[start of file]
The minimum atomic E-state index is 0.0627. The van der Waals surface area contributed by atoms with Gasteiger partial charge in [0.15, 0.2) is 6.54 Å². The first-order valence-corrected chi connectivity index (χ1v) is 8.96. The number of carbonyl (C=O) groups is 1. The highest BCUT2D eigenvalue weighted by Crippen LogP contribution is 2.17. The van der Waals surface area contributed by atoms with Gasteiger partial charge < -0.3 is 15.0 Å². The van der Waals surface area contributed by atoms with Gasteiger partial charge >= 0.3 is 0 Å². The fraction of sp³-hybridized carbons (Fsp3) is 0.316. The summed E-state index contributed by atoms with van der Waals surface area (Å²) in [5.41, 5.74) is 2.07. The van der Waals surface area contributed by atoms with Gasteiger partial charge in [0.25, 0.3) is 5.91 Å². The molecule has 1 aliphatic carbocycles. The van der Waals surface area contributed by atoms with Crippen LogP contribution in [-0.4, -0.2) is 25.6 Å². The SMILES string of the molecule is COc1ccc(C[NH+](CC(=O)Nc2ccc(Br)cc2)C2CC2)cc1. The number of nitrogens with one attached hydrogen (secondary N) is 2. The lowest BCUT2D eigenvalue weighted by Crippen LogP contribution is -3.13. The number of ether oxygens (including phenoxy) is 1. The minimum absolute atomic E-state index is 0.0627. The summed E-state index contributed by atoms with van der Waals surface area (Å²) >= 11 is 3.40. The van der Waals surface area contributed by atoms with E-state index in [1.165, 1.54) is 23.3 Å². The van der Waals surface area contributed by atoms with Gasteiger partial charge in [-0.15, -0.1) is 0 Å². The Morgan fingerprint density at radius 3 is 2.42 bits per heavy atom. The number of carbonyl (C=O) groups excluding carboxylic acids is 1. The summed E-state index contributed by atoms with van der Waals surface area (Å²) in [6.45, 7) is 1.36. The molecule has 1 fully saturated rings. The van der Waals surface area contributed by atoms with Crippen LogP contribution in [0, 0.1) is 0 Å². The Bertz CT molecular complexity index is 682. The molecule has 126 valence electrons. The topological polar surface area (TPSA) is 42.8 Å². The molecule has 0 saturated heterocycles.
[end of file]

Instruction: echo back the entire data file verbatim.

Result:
The minimum atomic E-state index is 0.0627. The van der Waals surface area contributed by atoms with Gasteiger partial charge in [0.15, 0.2) is 6.54 Å². The first-order valence-corrected chi connectivity index (χ1v) is 8.96. The number of carbonyl (C=O) groups is 1. The highest BCUT2D eigenvalue weighted by Crippen LogP contribution is 2.17. The van der Waals surface area contributed by atoms with Gasteiger partial charge < -0.3 is 15.0 Å². The van der Waals surface area contributed by atoms with Gasteiger partial charge >= 0.3 is 0 Å². The fraction of sp³-hybridized carbons (Fsp3) is 0.316. The summed E-state index contributed by atoms with van der Waals surface area (Å²) in [5.41, 5.74) is 2.07. The van der Waals surface area contributed by atoms with Gasteiger partial charge in [0.25, 0.3) is 5.91 Å². The molecule has 1 aliphatic carbocycles. The van der Waals surface area contributed by atoms with Crippen LogP contribution in [-0.4, -0.2) is 25.6 Å². The SMILES string of the molecule is COc1ccc(C[NH+](CC(=O)Nc2ccc(Br)cc2)C2CC2)cc1. The number of nitrogens with one attached hydrogen (secondary N) is 2. The lowest BCUT2D eigenvalue weighted by Crippen LogP contribution is -3.13. The number of ether oxygens (including phenoxy) is 1. The minimum absolute atomic E-state index is 0.0627. The summed E-state index contributed by atoms with van der Waals surface area (Å²) >= 11 is 3.40. The van der Waals surface area contributed by atoms with E-state index in [1.165, 1.54) is 23.3 Å². The van der Waals surface area contributed by atoms with Gasteiger partial charge in [-0.15, -0.1) is 0 Å². The Morgan fingerprint density at radius 3 is 2.42 bits per heavy atom. The number of carbonyl (C=O) groups excluding carboxylic acids is 1. The summed E-state index contributed by atoms with van der Waals surface area (Å²) in [6.45, 7) is 1.36. The molecule has 1 fully saturated rings. The van der Waals surface area contributed by atoms with Crippen LogP contribution in [0, 0.1) is 0 Å². The Bertz CT molecular complexity index is 682. The molecule has 126 valence electrons. The topological polar surface area (TPSA) is 42.8 Å². The molecule has 0 saturated heterocycles.